Special issue: big data analyses in structural and functional genomics
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“Big data” is a buzz term in all scientific disciplines. The amounts of data that modern measurements produce are so massive that we have both expectations for finding something new and problems in storing, transferring and interpreting these data. The expectations are based on the aphorism “Knowledge is power.” Once we obtain huge amounts of data, we believe that we have great knowledge that enables us to deduce new rules and theories. These new ideas may play the roles of hypotheses that are tenable by experiments. The process itself has been conducted in human brains for millennia, but the amounts of data we currently have are so huge that big data science is expected to change the way we conduct scientific exploration. Traditionally, in our brains, we stored data and experiences, connected these data and then deduced ideas. In the big data era, these processes are massive challenges in all scientific disciplines, including the field of structural and functional genomics.
The “Platform for Drug Discovery, Informatics and Structural Life Science,” one of the life science national projects in Japan run from fiscal year 2012 through 2016, has been tackling these challenges. The project aims for improvements in methods for protein structure determination, ligand screening and information retrieval from structural life science big data. The newly developed methods are applied to the promotion of structural life science in Japan. The efforts to improve the methods for information retrieval from genome and protein data in this project have achieved some helpful results, not only for the project but also for the entire scientific community in this field. Hence we organized this special issue of Big Data Analysis in Structural and Functional Genomics.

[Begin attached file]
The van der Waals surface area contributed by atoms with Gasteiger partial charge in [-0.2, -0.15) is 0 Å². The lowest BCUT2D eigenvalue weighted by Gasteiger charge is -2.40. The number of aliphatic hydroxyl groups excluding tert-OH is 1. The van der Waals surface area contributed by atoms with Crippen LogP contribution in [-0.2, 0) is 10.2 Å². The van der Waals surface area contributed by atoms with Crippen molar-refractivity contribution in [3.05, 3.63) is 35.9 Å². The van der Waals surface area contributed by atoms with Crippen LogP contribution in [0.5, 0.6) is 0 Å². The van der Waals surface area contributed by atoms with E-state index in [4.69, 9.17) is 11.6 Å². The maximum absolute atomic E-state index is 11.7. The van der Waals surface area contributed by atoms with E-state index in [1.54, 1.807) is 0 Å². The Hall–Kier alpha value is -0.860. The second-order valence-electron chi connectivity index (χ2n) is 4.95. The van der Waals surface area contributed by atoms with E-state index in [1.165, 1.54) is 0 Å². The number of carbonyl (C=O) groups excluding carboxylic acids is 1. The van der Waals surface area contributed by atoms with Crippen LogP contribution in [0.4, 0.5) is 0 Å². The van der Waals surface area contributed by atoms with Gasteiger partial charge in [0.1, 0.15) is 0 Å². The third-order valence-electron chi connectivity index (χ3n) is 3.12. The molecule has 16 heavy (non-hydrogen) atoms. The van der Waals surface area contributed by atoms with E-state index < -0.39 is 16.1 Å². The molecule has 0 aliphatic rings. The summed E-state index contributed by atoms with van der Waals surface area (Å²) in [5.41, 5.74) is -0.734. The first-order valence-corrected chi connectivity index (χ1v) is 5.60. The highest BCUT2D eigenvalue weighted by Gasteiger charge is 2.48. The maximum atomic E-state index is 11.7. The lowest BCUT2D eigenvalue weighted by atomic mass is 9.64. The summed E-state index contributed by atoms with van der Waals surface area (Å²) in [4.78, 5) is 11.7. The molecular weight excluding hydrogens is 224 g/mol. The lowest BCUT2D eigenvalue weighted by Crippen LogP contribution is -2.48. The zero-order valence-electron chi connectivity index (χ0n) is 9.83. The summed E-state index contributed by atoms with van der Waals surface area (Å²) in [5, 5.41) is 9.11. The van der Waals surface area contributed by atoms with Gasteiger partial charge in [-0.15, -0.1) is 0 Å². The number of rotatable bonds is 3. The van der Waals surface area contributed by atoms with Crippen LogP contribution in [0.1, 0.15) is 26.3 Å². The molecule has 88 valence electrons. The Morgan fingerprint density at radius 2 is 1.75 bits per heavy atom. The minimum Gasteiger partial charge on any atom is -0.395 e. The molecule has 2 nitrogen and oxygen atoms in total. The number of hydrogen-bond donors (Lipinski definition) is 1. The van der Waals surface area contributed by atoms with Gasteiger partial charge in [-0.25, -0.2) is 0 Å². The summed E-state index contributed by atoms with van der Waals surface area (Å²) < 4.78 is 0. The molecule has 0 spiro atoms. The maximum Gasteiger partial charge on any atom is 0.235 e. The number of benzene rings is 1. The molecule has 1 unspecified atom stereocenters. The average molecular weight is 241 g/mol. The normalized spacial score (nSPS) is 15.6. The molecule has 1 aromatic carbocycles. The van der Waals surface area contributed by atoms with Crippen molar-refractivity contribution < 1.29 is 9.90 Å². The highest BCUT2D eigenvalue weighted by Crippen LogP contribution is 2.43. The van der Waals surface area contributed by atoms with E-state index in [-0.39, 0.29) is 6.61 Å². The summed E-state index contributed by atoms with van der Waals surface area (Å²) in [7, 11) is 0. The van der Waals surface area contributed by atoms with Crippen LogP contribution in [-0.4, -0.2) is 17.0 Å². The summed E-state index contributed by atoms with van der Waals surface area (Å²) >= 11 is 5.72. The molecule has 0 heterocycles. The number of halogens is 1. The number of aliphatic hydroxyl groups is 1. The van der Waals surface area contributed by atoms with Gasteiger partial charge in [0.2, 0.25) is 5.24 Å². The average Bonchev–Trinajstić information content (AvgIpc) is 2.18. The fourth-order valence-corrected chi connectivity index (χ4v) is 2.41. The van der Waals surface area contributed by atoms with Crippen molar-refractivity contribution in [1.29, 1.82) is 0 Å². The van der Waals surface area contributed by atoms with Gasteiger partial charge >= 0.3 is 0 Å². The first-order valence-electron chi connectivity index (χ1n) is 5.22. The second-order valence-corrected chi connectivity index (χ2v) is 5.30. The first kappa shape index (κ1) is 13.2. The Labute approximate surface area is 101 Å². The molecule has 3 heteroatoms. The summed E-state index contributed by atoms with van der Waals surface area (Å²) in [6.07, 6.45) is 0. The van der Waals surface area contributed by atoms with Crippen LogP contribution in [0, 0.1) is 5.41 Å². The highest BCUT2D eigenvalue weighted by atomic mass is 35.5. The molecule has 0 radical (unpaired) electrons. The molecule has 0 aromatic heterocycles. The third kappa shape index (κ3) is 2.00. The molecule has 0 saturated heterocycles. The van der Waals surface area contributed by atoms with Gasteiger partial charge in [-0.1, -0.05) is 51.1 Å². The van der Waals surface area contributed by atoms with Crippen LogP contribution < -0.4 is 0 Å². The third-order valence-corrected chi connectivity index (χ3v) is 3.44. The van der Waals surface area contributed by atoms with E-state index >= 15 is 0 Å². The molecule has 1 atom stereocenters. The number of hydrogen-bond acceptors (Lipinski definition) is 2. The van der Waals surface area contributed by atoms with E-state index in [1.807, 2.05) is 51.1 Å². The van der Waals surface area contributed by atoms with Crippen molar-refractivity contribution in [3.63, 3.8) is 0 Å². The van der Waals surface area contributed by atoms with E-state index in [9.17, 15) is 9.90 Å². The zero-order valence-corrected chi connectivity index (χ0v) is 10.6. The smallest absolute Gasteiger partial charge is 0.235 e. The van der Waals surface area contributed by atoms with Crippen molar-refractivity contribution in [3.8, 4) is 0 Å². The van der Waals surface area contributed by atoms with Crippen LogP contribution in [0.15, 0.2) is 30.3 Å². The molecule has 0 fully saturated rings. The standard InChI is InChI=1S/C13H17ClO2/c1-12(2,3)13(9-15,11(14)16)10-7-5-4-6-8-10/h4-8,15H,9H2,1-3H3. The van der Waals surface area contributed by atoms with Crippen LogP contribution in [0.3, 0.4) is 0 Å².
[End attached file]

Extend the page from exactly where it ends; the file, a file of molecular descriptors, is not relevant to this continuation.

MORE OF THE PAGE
This special issue includes six papers concerning methods for big data analysis and applications of the methods to life science research. K. Yura et al. reported a new type of computer application, named VaProS, which searches numerous life science databases on the Internet for relevant data and visualizes the integrated results. T. Kawabata introduced a web tool, called HOMCOS, which systematically connects both genome information and protein structure information. K. Kinoshita et al. described the Natural Ligand Database (NLDB), which connects the modified ligands in the PDB, the protein structural database, and the natural ligands in organisms. K. Nagata et al. applied new information retrieval methods to the data analysis of G protein-coupled receptors (GPCRs) and analyzed the relationship between orphan class-A GPCR proteins and diseases. T. Shirai et al. reported an improvement in the method to compare ligands in the PDB. K. Tomii et al. demonstrated the importance of improving the substitution matrix for highly sensitive homology searches against the current huge sequence databases.
Using big data in structural and functional genomics through sophisticated retrieval methods should provide new perspectives on problems to be solved. We hope that the databases and tools described here are the ones that pave the way for building novel hypotheses and conducting new experiments in this field.